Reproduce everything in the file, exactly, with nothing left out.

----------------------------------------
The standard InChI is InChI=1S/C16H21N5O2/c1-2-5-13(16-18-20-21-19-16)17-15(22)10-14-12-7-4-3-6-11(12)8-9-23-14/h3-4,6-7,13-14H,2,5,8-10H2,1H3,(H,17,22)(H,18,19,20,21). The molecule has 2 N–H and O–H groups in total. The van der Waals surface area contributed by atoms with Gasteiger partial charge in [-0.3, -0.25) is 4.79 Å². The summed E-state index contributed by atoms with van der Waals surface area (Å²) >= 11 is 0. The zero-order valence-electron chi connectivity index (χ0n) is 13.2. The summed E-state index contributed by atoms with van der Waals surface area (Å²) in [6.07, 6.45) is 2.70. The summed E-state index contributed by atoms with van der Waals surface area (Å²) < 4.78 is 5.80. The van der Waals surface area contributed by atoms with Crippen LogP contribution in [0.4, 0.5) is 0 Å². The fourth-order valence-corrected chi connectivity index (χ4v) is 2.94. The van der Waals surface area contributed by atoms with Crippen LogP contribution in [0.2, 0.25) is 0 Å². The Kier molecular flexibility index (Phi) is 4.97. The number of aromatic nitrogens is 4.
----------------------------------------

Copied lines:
The standard InChI is InChI=1S/C16H21N5O2/c1-2-5-13(16-18-20-21-19-16)17-15(22)10-14-12-7-4-3-6-11(12)8-9-23-14/h3-4,6-7,13-14H,2,5,8-10H2,1H3,(H,17,22)(H,18,19,20,21). The molecule has 2 N–H and O–H groups in total. The van der Waals surface area contributed by atoms with Gasteiger partial charge in [-0.3, -0.25) is 4.79 Å². The summed E-state index contributed by atoms with van der Waals surface area (Å²) >= 11 is 0. The zero-order valence-electron chi connectivity index (χ0n) is 13.2. The summed E-state index contributed by atoms with van der Waals surface area (Å²) in [6.07, 6.45) is 2.70. The summed E-state index contributed by atoms with van der Waals surface area (Å²) < 4.78 is 5.80. The van der Waals surface area contributed by atoms with Crippen LogP contribution in [0.4, 0.5) is 0 Å². The fourth-order valence-corrected chi connectivity index (χ4v) is 2.94. The van der Waals surface area contributed by atoms with Crippen LogP contribution in [0.2, 0.25) is 0 Å². The Kier molecular flexibility index (Phi) is 4.97. The number of aromatic nitrogens is 4.